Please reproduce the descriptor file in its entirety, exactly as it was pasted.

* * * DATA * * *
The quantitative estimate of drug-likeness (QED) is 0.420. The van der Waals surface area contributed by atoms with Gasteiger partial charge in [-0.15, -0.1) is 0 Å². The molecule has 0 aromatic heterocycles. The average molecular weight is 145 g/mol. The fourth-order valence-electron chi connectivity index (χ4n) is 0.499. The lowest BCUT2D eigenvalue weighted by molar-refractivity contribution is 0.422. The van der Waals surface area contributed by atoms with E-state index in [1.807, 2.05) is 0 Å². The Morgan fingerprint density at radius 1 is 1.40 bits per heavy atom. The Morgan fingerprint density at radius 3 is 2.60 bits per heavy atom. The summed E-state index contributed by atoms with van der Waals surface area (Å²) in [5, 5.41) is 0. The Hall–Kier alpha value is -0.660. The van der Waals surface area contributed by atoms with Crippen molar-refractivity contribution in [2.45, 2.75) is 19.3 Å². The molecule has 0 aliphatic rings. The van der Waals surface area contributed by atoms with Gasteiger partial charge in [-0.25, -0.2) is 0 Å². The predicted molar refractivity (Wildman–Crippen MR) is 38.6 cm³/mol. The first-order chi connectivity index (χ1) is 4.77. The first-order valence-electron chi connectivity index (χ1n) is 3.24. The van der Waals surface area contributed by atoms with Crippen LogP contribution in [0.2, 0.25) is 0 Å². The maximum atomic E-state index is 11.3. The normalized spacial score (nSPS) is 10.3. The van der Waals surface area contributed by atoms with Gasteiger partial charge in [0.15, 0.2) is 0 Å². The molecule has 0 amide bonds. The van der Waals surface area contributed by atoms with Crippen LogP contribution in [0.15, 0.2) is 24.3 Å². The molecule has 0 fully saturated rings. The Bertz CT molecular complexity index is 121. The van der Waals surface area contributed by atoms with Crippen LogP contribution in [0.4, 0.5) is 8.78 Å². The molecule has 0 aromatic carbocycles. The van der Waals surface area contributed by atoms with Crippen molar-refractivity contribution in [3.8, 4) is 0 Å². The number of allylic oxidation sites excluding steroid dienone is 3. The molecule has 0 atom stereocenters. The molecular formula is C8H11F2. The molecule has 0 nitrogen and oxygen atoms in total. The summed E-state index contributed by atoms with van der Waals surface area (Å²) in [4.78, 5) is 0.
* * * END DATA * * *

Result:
The quantitative estimate of drug-likeness (QED) is 0.420. The van der Waals surface area contributed by atoms with Gasteiger partial charge in [-0.15, -0.1) is 0 Å². The molecule has 0 aromatic heterocycles. The average molecular weight is 145 g/mol. The fourth-order valence-electron chi connectivity index (χ4n) is 0.499. The lowest BCUT2D eigenvalue weighted by molar-refractivity contribution is 0.422. The van der Waals surface area contributed by atoms with E-state index in [1.807, 2.05) is 0 Å². The Morgan fingerprint density at radius 1 is 1.40 bits per heavy atom. The Morgan fingerprint density at radius 3 is 2.60 bits per heavy atom. The summed E-state index contributed by atoms with van der Waals surface area (Å²) in [5, 5.41) is 0. The Hall–Kier alpha value is -0.660. The van der Waals surface area contributed by atoms with Crippen molar-refractivity contribution in [2.45, 2.75) is 19.3 Å². The molecule has 0 aliphatic rings. The van der Waals surface area contributed by atoms with Gasteiger partial charge in [-0.25, -0.2) is 0 Å². The predicted molar refractivity (Wildman–Crippen MR) is 38.6 cm³/mol. The first-order chi connectivity index (χ1) is 4.77. The first-order valence-electron chi connectivity index (χ1n) is 3.24. The van der Waals surface area contributed by atoms with Crippen LogP contribution in [0.2, 0.25) is 0 Å². The maximum atomic E-state index is 11.3. The normalized spacial score (nSPS) is 10.3. The van der Waals surface area contributed by atoms with Gasteiger partial charge in [0.15, 0.2) is 0 Å². The molecule has 0 amide bonds. The van der Waals surface area contributed by atoms with Crippen LogP contribution in [0.15, 0.2) is 24.3 Å². The molecule has 0 fully saturated rings. The Bertz CT molecular complexity index is 121. The van der Waals surface area contributed by atoms with Crippen LogP contribution in [0.4, 0.5) is 8.78 Å². The molecule has 0 aromatic carbocycles. The van der Waals surface area contributed by atoms with Crippen molar-refractivity contribution in [3.8, 4) is 0 Å². The number of allylic oxidation sites excluding steroid dienone is 3. The molecule has 0 atom stereocenters. The molecular formula is C8H11F2. The molecule has 0 nitrogen and oxygen atoms in total. The summed E-state index contributed by atoms with van der Waals surface area (Å²) in [4.78, 5) is 0.